Tag Archives: healthy aging

Interview on Portland Community TV: Joan Lubar – Rock & Roll at Any Age!

What would it look like if you could feel fit and fabulous whether you are 40, 50, 60, 70 or beyond?

How many people begin their decline into fear of aging, attributing every ache and pain to getting older, even at age 40?  Have you seen the “Over the Hill” birthday decorations and favors?  People use these for those having birthdays over 40!!   People – get REAL!!!!

Much of the aches and pains are what I like to call “accelerated aging” because we haven’t taken the best of care of our attitudes and our bodies.  Does that mean you have done something wrong to be where you are today?  No, for most it is not knowing the options, unfortunate circumstances or not taking responsibility for our health.

Here is my interview on Portland Community TV that expresses my personal views and beliefs that have helped me feel and look as young as I do.  The results are in my book, Rock & Roll at Any Age, a rebellious look at life, health & spiritual wisdom from the Sassy Sage.  Please feel free to comment – I would love your feedback!!

 

Day 4 – Which Do You Choose?

Day 4
I have been at a conference so I got behind.  I’ll be catching up this week!
Which is the best choice here?

Your friend just betrayed you big time! What’s the heart healthiest way to manage your anger?
A. Tell her off___
B. Run it off____
C. Walk it off___
D. Find consolation in Ben and Jerry’s___

Answer: C Taking a walk calms the fight or flight response, as do cool down activities like stretching and deep breathing. Intense physical activity, on the other hand, can push your heart into the danger zone. “Anger triggers an adrenaline response that reduces blood flow to the arteries,” says Donna Arnett, PhD, dean of the University of Kentucky College of Public Health. “Strenuous exercise in this state is incredibly taxing on the heart.”  An Australian study found that the risk of a heart attack was more than eight times higher when patients had been very angry in two hours before the onset of symptoms, while another recent study showed that the risk tripled in those who experienced anger and heavy exertion in the hour before.

 

 

 

 

True or False – Day 3 – Heart Health

Day 3

“Women need to start worrying about heart disease after they hit menopause”.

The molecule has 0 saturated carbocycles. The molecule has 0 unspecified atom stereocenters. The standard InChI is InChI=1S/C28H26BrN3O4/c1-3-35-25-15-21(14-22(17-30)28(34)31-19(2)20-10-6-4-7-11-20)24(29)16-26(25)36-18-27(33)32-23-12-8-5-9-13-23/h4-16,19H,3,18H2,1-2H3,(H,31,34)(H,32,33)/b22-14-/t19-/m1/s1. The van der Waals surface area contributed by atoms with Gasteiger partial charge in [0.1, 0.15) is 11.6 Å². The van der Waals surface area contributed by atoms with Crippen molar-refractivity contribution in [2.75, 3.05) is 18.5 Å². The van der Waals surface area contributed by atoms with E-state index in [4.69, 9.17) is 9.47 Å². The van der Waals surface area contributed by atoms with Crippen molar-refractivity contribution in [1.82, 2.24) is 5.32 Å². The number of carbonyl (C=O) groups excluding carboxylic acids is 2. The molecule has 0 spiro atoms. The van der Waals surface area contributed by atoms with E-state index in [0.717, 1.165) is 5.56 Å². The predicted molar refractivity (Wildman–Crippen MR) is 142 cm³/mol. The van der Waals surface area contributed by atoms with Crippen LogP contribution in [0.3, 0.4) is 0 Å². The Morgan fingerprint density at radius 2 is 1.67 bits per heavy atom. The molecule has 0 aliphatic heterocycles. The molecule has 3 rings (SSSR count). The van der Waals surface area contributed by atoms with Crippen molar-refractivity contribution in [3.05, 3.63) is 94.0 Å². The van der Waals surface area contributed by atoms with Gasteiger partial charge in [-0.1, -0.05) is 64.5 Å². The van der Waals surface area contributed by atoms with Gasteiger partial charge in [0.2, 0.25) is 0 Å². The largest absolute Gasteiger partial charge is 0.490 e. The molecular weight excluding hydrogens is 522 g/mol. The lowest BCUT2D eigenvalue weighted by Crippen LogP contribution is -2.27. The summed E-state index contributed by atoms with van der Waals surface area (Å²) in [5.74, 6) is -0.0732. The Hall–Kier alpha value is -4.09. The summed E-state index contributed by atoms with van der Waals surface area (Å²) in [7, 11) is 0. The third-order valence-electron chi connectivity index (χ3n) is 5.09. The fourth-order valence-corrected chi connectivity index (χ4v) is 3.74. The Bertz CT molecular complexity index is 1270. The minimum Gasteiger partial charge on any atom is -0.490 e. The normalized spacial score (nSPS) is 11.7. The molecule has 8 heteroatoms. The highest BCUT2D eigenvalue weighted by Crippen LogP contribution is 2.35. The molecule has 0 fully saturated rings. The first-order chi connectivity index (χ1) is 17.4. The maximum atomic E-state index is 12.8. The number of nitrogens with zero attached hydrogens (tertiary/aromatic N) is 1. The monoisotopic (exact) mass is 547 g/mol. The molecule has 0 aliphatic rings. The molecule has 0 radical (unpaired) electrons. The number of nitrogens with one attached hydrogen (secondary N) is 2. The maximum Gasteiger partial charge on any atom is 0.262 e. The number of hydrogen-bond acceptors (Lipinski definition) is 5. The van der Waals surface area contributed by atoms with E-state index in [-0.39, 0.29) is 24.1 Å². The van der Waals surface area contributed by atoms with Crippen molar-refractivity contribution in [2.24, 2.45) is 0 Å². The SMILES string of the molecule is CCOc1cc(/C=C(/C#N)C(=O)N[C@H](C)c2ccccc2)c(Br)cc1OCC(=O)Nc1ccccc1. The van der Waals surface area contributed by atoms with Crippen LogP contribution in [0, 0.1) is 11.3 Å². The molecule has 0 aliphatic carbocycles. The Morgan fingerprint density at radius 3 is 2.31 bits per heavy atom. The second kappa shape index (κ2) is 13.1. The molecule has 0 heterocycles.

Answer: False
It’s believed that the drop in estrogen that accompanies menopause may make your blood vessels less elastic, increasing the strain on your heart.  However, when researchers followed nearly 1,500 women over nine years, they found that in the years leading up to menopause, there was an increase in the severity of metabolic syndrome…a group of risk factors, including high fasting blood sugar and high blood pressure, associated with heart disease. This effect was even more pronounced in black women.

Aging & The Throwaway Culture Continued

Let’s hear it for our fabulous over 60 crowd!!

The question is, how do we all come out of the closet and say to the many who have ignored us, “I am here! I have valuable information to share, ideas & perspectives that might change the directions our society is taking”?  Aging is magnificent – let’s live it to the fullest.

Families, now further apart, often look at their parents as obsolete or having suddenly gone “stupid” with minimal value to offer. While they have no patience for us, perhaps we can teach them that patience is a virtue that took us years to acquire.

Usually, grandparents are more revered by their grandchildren because they give them individual attention and show more patience. Our children may still be stuck in remembering our foibles when we were 20-30 years younger. Perhaps we elders have learned from our experiences and can now offer some valuable viewpoints, but we may never be given the chance.